“The platforms have invested so much into fraud teams, but it’s still not perfect and there’s still so much that goes undetected,” says Rabkin Lewis. “It’s unfair because it’s taking from the royalty pool that should be going to artists who are actually creating music with a purpose – not just for financial gain and gaming the system. That really does upset me.”

Not all stream fraud, however, is perpetrated by shady criminal types – especially when it comes to similar play-rinsing behavior on ‘free’/ad-funded services, conducted with the aim of climbing music charts.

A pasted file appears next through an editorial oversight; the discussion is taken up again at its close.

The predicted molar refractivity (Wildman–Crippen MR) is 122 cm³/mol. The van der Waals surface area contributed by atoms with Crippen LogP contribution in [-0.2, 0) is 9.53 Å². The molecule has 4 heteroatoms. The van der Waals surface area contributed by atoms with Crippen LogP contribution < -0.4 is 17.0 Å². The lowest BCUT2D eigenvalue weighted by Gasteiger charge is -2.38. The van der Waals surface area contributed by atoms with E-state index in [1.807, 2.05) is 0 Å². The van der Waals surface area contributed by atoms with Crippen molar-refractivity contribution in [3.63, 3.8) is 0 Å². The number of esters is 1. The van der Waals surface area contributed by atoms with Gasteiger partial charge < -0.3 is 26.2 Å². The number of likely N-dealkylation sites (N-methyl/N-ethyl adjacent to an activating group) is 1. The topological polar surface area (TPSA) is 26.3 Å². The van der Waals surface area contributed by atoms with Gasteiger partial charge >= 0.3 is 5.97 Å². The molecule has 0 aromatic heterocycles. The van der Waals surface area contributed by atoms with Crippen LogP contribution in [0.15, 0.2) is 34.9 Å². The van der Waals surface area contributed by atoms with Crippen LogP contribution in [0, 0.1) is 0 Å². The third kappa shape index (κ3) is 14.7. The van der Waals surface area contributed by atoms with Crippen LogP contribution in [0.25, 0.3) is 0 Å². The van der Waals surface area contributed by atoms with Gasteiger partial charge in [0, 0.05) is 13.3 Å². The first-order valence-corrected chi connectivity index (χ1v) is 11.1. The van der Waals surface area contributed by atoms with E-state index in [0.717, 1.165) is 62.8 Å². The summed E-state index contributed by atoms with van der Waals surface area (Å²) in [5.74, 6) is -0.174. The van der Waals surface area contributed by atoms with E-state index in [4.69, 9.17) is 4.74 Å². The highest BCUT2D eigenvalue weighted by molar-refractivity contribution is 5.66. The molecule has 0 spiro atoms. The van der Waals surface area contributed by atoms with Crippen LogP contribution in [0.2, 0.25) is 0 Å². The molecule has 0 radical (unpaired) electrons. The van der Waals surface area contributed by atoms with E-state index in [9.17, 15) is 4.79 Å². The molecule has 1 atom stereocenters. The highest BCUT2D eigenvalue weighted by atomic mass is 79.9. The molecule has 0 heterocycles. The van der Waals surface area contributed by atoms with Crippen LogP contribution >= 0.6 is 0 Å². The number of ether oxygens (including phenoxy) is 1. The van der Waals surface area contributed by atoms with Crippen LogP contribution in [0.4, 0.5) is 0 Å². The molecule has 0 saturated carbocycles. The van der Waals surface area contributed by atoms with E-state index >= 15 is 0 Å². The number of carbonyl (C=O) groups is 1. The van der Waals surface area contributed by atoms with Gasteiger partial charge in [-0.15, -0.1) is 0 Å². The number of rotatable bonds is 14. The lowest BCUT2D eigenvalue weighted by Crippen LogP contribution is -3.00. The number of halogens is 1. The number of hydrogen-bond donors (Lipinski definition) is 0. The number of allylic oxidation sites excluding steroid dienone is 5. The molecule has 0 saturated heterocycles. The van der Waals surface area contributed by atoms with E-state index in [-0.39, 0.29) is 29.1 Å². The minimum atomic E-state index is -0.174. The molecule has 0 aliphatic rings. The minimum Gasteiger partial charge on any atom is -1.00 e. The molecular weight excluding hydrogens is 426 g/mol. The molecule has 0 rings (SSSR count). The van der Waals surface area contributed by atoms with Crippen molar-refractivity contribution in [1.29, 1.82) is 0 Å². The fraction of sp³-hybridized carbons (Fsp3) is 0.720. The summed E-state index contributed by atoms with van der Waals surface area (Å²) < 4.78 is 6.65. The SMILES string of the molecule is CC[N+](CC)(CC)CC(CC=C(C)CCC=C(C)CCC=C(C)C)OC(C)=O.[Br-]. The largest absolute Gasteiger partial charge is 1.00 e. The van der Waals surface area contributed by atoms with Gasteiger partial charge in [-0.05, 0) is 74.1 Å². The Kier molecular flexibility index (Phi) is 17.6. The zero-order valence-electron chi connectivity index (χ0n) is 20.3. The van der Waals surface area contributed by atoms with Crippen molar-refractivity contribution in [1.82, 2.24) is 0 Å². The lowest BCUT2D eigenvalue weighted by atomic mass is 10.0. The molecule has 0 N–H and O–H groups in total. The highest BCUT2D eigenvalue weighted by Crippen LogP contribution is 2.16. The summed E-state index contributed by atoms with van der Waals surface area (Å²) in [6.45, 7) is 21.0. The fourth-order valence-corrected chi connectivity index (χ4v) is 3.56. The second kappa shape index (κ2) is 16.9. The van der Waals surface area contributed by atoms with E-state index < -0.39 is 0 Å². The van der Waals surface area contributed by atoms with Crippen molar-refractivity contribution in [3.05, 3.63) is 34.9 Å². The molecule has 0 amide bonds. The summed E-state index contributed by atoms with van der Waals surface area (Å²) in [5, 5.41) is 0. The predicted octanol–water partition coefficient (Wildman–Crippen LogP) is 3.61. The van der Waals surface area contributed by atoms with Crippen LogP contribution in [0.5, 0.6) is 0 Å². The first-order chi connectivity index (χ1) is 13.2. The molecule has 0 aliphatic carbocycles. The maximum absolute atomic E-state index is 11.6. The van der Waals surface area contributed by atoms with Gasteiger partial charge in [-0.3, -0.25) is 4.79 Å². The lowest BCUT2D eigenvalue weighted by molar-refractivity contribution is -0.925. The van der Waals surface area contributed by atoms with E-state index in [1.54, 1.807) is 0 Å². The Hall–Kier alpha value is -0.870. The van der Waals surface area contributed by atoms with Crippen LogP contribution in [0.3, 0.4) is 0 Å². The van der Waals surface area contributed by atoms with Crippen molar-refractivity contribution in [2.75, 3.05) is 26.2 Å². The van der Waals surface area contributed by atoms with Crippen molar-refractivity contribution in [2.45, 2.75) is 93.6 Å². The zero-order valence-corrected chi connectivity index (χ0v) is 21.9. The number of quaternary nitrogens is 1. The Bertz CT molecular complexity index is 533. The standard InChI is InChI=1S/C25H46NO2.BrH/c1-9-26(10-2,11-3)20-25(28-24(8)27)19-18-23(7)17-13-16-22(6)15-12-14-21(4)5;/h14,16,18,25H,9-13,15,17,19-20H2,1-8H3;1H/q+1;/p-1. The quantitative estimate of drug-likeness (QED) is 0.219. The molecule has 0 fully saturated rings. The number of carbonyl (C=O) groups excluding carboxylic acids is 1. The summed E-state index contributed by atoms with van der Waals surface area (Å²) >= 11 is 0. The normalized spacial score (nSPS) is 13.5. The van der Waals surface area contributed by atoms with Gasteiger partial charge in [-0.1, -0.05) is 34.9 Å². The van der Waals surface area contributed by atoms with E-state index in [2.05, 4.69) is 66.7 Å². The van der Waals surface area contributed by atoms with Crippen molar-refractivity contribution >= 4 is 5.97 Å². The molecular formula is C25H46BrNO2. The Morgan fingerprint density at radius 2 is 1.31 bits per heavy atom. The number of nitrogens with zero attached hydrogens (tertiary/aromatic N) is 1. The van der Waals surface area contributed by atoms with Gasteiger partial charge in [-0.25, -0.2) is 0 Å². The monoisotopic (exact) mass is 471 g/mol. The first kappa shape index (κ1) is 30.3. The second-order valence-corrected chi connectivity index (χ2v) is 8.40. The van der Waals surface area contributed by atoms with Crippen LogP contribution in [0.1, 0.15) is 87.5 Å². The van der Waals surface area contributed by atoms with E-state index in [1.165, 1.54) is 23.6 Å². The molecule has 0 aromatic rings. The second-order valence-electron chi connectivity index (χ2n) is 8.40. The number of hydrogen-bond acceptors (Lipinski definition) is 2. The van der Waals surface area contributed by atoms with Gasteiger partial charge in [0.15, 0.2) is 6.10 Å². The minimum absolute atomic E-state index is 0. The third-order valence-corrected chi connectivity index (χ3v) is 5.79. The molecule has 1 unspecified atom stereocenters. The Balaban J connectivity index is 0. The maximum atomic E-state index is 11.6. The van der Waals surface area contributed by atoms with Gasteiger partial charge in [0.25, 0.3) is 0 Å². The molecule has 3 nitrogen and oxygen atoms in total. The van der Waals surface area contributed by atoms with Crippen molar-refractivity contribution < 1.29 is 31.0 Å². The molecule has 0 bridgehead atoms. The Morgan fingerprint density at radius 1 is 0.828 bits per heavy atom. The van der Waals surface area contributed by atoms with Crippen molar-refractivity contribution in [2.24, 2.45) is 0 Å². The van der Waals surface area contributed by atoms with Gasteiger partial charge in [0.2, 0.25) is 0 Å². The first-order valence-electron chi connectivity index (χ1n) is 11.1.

“There are a lot of marketing agencies who [use] stream farms, who are employed by people who are very legitimate in the business,” claims Rabkin Lewis. “The platform fraud teams do not have the same level of detection on content that’s distributed by established companies – such as major labels or other arms.

“What I’m concerned about is illegitimate streaming that is being manufactured by more established parties [in order] to gain market share.”


You can listen to the MBW Podcast with Milana Rabkin Lewis on SoundCloud here, on Google Podcasts here, or on Spotify here. It will appear on Apple Podcasts soon.